‘Bad Women Blues‘ starts with some contemporary woahs and electronic hand claps and then into then into big chopping verse which builds to the chorus and I am hooked on this bad woman. Blues with a contemporary twist. The opening lilting piano of ‘War on My Mind‘ gently introduces a song with deep and dark subject matter. The songs rises and falls beautifully as do Beth’s vocals. ‘Without Words in the Way‘ opens with what sounds like an upright bass and for a moment I am expecting Tom Waits to come blustering in. Instead I get Beth Hart in gentle, lilting mood and she lightly builds into the song with a jazzy feel to it. It really swings superbly in my humble opinion with piano, bass and percussion.

Let It Grow‘ moves back to a more contemporary feel with the vocoder style intro before Beth and her trusty piano pick up the thread of this song. The contemporary feel continues throughout the song with a superb chorus and the introduction of a great bank of female backing vocals giving it a slight gospel feel. Continuing with the contemporary and melodic feel I could almost image ‘Try A Little Harder‘ on an early Toto album. The song is uplifting and bounces along until the half-time breakdown for the middle eight and then leads back into an uplifting with Hart doing some Cleo Lane adlibs in places! ‘Sister Dear‘ is just classic Beth Hart and piano. With a little bass and percussion and some strings, the songs just tells its story about her sister Susan.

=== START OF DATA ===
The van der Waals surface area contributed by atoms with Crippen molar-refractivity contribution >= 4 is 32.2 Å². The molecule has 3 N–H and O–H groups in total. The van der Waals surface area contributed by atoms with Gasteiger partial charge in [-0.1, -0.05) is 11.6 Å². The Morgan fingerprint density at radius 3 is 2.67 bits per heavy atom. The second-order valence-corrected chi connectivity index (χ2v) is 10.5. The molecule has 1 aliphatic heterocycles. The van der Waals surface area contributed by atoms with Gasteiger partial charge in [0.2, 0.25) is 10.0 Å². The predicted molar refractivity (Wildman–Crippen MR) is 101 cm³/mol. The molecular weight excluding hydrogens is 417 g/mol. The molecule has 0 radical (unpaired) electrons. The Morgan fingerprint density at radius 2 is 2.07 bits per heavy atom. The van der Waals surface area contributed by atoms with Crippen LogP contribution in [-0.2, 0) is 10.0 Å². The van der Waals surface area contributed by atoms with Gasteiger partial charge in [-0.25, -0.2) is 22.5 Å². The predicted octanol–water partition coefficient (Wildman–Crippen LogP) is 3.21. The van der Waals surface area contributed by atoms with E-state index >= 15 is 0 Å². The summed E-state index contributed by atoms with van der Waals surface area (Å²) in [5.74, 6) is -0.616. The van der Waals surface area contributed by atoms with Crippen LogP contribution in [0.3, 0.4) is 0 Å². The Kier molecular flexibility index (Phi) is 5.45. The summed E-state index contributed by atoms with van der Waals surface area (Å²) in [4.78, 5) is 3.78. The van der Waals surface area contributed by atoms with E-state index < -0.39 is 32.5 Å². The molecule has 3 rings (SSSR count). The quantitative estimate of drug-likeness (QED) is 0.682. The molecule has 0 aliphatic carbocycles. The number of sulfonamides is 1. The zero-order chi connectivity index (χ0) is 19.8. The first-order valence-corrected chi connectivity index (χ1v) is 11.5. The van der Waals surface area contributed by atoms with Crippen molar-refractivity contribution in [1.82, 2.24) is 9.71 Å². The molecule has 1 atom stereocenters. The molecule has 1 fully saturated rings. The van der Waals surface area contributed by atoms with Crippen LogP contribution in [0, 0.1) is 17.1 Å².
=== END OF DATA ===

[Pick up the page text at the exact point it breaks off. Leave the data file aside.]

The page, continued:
We are now into the second half of the twelve songs and it kicks off with a suedo-Spanish feel. Not surprising as the song is called ‘Spanish Lullaby‘. It is a full band affair with bass and drums driving along with guitar and Hart kicking up the gears a little vocally. The pace drops for ‘Rub Me For Luck‘ with electronic style percussion in the laid back verse. Just as you are lulled into a false sense of security lilting piano, the chorus bursts in and it sounds like a Bond them tune which Shirley Bassey would have been proud of! Superb!